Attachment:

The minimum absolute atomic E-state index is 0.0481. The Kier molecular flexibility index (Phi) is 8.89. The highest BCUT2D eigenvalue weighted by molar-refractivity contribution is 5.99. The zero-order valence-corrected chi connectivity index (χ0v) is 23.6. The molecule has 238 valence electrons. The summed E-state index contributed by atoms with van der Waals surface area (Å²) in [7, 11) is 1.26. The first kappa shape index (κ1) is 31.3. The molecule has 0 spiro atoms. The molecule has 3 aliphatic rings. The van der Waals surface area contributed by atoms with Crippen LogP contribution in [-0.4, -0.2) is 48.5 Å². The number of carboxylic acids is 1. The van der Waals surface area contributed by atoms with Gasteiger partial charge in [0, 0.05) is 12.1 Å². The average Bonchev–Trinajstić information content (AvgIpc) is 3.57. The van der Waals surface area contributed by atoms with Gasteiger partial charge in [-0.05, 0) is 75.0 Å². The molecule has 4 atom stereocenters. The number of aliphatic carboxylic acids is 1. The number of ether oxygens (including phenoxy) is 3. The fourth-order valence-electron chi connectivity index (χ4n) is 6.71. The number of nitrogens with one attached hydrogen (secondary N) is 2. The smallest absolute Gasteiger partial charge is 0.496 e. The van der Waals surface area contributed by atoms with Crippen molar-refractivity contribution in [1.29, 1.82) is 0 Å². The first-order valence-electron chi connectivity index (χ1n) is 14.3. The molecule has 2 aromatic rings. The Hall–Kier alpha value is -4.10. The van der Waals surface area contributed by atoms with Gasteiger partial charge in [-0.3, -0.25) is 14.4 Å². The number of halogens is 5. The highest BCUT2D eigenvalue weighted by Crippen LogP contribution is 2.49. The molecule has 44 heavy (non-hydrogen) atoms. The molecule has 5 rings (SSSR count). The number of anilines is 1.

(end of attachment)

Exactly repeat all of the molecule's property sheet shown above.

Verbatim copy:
The minimum absolute atomic E-state index is 0.0481. The Kier molecular flexibility index (Phi) is 8.89. The highest BCUT2D eigenvalue weighted by molar-refractivity contribution is 5.99. The zero-order valence-corrected chi connectivity index (χ0v) is 23.6. The molecule has 238 valence electrons. The summed E-state index contributed by atoms with van der Waals surface area (Å²) in [7, 11) is 1.26. The first kappa shape index (κ1) is 31.3. The molecule has 0 spiro atoms. The molecule has 3 aliphatic rings. The van der Waals surface area contributed by atoms with Crippen LogP contribution in [-0.4, -0.2) is 48.5 Å². The number of carboxylic acids is 1. The van der Waals surface area contributed by atoms with Gasteiger partial charge in [0, 0.05) is 12.1 Å². The average Bonchev–Trinajstić information content (AvgIpc) is 3.57. The van der Waals surface area contributed by atoms with Gasteiger partial charge in [-0.05, 0) is 75.0 Å². The molecule has 4 atom stereocenters. The number of aliphatic carboxylic acids is 1. The number of ether oxygens (including phenoxy) is 3. The fourth-order valence-electron chi connectivity index (χ4n) is 6.71. The number of nitrogens with one attached hydrogen (secondary N) is 2. The smallest absolute Gasteiger partial charge is 0.496 e. The van der Waals surface area contributed by atoms with Crippen molar-refractivity contribution in [1.29, 1.82) is 0 Å². The first-order valence-electron chi connectivity index (χ1n) is 14.3. The molecule has 2 aromatic rings. The Hall–Kier alpha value is -4.10. The van der Waals surface area contributed by atoms with Gasteiger partial charge in [-0.3, -0.25) is 14.4 Å². The number of halogens is 5. The highest BCUT2D eigenvalue weighted by Crippen LogP contribution is 2.49. The molecule has 44 heavy (non-hydrogen) atoms. The molecule has 5 rings (SSSR count). The number of anilines is 1.